Khudari: Allowing limited quantities of fuel into Gaza doesn’t end crises

Khudari: Allowing limited quantities of fuel into Gaza doesn’t end crises

Chairman of the anti-siege committee in Gaza Strip MP Dr. Jamal Al-Khudari said on Tuesday that the Israeli decision of permitting limited quantities of fuel into Gaza Strip doesn’t solve the problems in the besieged Strip.

According to Khudari, the populated Strip urgently needs seven million liters of diesel and three million liters of petrol to return life to the Gaza Strip which was exhausted after almost a year of an unjust Israeli economic embargo amidst clear indifference on the part of the international community.

“for the sixth successive day, the [Israeli] occupation blocked supplying Gaza with fuel that badly affected all aspects of the Palestinian people”s life, especially the health and the education sectors as sick people couldn’t reach hospitals and students couldn’t reach their schools and universities due to lack of transportation although their final examinations were fast approaching”, said Khudari in a press statement he issued in Gaza and a copy of which was obtained by the PIC.

Moreover, Khudari underlined that international laws and conventions bind the occupation authority to supply the people under the occupation with sufficient quantities of the basic needs.

“The Israeli decision of reducing quantities of fuel into the tiny Strip was clear violation of international laws and statutes; and it is considered as collective punishment of the 1.5 million individuals living in the Strip”, Khudari, furthermore, added.

In addition, Khudari explained that the fuel that is supposed to get into the Strip was pre-paid based on mutual understanding between the Palestinian importers, and the Israeli supplying company, adding that the Israeli company must abide by the agreements.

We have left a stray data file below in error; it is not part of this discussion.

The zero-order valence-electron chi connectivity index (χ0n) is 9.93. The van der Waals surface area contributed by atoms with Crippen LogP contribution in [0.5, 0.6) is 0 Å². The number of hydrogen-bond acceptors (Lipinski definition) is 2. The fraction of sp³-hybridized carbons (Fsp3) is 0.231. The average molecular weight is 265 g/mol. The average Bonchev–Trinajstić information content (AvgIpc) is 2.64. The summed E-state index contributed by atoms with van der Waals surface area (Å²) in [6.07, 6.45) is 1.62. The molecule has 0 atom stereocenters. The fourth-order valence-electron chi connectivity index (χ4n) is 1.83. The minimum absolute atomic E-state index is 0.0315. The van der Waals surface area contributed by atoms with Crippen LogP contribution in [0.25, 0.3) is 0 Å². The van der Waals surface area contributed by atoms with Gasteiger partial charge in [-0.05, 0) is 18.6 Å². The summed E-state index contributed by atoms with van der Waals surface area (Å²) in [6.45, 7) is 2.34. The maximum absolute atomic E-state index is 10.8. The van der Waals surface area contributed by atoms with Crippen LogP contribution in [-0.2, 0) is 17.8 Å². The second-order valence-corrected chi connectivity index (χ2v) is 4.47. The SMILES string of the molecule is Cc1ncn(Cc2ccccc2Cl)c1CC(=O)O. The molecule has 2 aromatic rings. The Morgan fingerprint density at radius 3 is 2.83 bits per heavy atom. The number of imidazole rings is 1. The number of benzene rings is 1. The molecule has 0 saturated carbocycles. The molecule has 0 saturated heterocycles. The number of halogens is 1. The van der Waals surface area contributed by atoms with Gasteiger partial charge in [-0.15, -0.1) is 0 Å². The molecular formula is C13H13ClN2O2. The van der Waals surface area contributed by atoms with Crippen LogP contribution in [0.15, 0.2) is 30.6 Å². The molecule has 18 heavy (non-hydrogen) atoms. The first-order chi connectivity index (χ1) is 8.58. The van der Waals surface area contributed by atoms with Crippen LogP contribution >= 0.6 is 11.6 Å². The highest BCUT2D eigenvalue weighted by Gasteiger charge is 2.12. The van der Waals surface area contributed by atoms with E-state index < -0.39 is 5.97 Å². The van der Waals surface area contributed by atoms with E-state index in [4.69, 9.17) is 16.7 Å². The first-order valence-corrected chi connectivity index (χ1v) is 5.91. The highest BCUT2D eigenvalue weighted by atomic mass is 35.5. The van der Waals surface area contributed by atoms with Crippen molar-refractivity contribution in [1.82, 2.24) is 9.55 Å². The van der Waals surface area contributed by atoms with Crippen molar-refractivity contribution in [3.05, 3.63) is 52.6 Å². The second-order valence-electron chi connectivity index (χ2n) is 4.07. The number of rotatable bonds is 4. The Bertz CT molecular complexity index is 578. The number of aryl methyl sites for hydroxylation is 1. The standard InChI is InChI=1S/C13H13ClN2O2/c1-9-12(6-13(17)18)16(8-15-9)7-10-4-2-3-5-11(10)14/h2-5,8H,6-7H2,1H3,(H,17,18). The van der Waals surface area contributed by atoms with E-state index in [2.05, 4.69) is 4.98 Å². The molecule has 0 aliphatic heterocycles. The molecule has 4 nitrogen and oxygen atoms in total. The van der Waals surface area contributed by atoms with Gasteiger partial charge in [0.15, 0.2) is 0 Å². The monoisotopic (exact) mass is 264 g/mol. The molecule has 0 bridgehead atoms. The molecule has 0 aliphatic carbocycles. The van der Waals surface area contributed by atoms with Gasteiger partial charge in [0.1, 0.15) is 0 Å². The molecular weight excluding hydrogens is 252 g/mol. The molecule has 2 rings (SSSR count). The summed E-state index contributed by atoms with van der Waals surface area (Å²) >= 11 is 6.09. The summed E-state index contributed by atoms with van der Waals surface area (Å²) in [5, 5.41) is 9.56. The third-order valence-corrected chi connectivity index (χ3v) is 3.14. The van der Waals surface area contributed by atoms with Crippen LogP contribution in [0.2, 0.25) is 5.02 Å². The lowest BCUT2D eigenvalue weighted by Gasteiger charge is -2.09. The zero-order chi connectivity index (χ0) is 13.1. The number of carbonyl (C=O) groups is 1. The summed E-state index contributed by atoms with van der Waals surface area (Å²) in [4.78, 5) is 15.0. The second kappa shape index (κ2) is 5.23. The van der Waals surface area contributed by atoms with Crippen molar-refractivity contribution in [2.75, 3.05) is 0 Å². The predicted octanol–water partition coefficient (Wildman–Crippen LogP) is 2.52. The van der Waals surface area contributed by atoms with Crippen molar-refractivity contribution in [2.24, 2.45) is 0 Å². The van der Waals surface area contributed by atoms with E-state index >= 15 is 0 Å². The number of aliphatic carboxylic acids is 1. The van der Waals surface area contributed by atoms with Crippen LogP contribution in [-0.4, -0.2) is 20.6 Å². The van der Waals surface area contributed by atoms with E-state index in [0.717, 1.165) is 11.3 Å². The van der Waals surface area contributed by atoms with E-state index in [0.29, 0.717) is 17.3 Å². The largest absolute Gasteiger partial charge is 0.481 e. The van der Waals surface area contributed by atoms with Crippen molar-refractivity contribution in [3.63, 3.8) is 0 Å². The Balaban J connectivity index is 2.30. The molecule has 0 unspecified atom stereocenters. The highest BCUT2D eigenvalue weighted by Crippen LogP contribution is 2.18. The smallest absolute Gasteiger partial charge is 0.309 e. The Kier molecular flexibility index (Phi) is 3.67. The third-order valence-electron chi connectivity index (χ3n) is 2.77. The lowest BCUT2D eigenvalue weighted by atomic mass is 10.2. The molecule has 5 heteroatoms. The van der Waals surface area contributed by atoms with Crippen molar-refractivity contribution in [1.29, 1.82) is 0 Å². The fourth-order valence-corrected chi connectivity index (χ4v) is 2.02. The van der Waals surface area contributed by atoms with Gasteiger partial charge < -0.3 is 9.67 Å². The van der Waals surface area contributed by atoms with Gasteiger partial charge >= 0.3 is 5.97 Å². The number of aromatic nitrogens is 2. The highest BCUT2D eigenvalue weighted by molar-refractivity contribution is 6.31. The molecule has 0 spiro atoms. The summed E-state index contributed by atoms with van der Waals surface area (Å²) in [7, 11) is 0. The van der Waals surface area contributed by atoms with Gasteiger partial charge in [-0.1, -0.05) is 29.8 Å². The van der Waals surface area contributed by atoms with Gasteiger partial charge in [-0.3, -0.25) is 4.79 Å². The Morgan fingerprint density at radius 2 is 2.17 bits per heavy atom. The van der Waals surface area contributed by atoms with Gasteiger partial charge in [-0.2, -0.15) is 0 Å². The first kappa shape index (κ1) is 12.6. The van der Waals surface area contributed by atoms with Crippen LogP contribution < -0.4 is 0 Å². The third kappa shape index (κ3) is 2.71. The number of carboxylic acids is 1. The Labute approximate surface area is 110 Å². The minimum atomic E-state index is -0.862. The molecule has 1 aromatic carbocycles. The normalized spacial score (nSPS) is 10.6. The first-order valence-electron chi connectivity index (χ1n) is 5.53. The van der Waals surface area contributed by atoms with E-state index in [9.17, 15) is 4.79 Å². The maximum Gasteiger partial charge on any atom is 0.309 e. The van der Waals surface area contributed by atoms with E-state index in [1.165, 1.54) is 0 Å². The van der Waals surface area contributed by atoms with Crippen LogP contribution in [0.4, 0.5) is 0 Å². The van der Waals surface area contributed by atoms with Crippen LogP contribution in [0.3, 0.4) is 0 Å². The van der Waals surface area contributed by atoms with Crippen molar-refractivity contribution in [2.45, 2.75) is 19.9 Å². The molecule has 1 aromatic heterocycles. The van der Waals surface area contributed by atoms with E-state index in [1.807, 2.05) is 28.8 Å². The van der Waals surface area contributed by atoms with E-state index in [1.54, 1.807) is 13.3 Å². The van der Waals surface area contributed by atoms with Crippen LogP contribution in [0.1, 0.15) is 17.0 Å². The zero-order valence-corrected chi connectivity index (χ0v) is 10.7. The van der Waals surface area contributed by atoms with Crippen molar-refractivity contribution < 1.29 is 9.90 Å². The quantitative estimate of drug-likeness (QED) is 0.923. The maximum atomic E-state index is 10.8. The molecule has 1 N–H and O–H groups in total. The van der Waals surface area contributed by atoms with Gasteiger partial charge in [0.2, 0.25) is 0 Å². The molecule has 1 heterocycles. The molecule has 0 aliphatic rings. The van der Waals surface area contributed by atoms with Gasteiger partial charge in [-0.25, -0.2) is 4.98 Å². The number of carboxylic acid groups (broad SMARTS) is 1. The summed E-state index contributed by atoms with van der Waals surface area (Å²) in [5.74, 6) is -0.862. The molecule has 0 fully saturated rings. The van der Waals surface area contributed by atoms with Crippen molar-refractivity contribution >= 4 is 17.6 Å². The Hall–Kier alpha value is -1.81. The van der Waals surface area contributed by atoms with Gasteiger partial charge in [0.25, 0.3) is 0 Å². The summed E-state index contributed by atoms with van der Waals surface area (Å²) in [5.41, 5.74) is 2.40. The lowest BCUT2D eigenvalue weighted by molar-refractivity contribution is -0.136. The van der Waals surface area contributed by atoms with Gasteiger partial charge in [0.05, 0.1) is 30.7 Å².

Khudari also added that the crises of the Gaza Strip couldn’t be just solved with supplying fuel, asserting that fuel crises was only a part of the crises created by the oppressive Israeli siege, highlighting that the Israeli economic blockade was still persisting.

Finally, Khudari stressed that his committee will not relax its anti-siege efforts and activities unless the sanction is totally lifted.

Palestinian citizens consider suing Al-Ahram
Meanwhile, a number of Palestinian citizens were seriously mulling suing the Egyptian Al-Ahram newspaper in Egypt and before an international court after it published falsified reports instigating against the besieged Strip.

The angry citizens asserted that they were “shocked” by the false reports in the paper that even the Israelis themselves failed to concoct.

“We expected the Egyptian paper to help, support, and highlight our plight; and we also expected it to put more pressure on the Egyptian government to force the opening of the Rafah terminal in order to save lives of tens of sick Palestinian people”, They said.

The paper alleged that Hamas Movement was planning to destroy the wall that separates Egypt and the Strip; and that the Movement was planning to fire at Egyptian border guards.

Hamas condemned the reports in the paper, describing them as mere “lies and fabrications”, warning that the reports could be considered as an “implicit invitation for the Egyptian security guards to mercilessly shoot and kill the beleaguered Gaza inhabitants”.